Does that seem like a cheat? If so, it is only because we are complacent about the astonishing size of the astronomical universe, and the status of our Solar System as just one among countless worlds. (The 17th century Catholic church was not complacent: when Giordano Bruno suggested that the stars were other suns, they burned him at the stake.) But to make it seem more like a multiverse, consider that the observable universe – the part of the universe from which light can reach us – is only a small part of a yet larger, constantly expanding cosmos. While you have been reading this article, a star will have shone its last light upon Earth and moved so far away that no traveler, no signal, from Earth can ever reach it, even in principle. We don’t know how many other stars there are so far away that we can never see them – far more than we can see, for sure; infinitely many, perhaps. We have no direct evidence for those stars, and never will; we are confident they exist nonetheless because our best theories, supported by powerful evidence, tell us so.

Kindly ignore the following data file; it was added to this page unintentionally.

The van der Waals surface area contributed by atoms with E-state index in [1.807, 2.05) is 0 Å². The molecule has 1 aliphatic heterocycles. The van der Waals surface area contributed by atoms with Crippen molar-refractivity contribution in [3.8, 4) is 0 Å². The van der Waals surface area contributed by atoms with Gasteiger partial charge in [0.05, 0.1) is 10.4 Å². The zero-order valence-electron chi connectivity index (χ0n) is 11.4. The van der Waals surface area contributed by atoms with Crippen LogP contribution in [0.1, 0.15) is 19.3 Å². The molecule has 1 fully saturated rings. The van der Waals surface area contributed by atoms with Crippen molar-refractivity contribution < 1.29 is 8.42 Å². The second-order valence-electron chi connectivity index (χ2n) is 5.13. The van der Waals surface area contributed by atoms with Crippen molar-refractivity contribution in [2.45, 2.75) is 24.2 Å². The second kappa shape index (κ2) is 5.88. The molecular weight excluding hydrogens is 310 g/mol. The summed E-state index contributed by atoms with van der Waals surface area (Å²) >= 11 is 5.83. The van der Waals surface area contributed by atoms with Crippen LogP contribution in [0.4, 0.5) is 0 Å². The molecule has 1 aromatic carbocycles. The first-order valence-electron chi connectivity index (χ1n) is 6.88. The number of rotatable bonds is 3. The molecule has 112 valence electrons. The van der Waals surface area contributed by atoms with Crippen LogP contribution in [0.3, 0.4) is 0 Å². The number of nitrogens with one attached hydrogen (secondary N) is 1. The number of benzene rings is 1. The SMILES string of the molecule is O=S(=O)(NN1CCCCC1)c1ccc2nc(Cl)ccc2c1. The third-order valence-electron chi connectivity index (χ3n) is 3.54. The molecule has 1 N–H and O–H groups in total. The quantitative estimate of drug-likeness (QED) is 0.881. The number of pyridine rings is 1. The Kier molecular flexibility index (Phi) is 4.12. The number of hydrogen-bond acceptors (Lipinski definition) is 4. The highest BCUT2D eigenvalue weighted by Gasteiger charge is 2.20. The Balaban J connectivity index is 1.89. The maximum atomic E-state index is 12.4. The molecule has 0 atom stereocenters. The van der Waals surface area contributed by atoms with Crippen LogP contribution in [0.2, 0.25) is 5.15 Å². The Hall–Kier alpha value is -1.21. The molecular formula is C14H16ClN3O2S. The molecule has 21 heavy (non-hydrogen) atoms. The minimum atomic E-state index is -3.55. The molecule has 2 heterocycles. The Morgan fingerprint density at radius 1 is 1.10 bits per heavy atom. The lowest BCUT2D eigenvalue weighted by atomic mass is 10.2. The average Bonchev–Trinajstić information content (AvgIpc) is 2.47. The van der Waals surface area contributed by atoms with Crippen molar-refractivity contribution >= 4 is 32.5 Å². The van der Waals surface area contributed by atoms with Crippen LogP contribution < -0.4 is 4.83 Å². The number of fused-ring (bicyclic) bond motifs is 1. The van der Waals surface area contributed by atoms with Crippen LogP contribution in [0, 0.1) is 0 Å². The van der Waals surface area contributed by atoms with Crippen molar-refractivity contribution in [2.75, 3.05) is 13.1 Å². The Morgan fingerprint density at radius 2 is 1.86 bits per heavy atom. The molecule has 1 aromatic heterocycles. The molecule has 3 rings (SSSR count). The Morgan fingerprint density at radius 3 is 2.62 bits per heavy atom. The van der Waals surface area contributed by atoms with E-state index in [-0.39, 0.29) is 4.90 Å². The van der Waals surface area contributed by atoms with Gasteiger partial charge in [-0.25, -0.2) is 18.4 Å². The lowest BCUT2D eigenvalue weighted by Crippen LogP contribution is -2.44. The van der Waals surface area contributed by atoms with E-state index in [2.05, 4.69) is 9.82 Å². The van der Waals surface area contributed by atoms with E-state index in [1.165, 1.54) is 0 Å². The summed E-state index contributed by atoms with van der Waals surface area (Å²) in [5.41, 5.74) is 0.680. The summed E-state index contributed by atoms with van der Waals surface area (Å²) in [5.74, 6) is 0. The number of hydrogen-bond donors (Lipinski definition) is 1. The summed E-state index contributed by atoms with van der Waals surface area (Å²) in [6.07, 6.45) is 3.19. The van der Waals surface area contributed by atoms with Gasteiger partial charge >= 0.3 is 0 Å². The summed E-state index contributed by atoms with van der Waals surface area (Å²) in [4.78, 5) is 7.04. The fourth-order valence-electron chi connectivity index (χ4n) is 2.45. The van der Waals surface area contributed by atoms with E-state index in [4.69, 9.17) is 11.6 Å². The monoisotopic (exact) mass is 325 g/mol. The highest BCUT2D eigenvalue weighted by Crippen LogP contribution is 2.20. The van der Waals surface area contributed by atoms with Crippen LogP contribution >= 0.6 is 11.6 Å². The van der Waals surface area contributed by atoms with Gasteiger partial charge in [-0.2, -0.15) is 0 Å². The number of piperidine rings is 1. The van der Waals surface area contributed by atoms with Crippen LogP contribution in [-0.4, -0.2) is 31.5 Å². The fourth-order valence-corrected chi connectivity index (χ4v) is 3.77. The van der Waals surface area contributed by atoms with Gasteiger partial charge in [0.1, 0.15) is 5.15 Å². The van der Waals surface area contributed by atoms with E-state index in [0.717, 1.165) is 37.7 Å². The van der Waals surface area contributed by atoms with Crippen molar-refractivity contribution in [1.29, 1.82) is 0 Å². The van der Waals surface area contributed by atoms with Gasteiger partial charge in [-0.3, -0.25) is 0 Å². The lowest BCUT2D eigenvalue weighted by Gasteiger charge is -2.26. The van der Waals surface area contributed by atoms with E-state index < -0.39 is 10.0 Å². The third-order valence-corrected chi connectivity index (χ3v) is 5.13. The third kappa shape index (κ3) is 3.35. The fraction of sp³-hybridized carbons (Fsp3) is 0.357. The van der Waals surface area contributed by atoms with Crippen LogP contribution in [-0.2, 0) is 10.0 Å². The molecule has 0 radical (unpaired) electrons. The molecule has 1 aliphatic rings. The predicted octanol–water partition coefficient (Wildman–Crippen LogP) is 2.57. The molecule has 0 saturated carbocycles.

This first multiverse, though, lacks some of the science-fictional features we associate with multiverses: where are the branching possibilities, the other versions of you and me just a little different from us? To find evidence for that kind of multiverse in physics, we need to look not up but in: to the microscopic world, as revealed by quantum physics.
In that world, it seems, a particle that might be doing one thing and might be doing another can somehow be doing both things at once – so that it might be both here and there, moving both this way and that, at the same time. And the laws of quantum mechanics – those same laws whose enormous experimental success apparently compels us to accept these strange claims in the first place – seem to predict that when a microscopic system is measured, that both-things-at-once, that superposition in the language of physics, gets magnified up to the measurement device itself, so that a device used to measure the location of a particle which is at once here and there will, after the measurement, read both “here” and ‘there”. To borrow Schrödinger’s striking example: if we build our measurement device so that a cat is killed if the particle is here and not if it is there, then after the measurement the cat is at once alive and dead.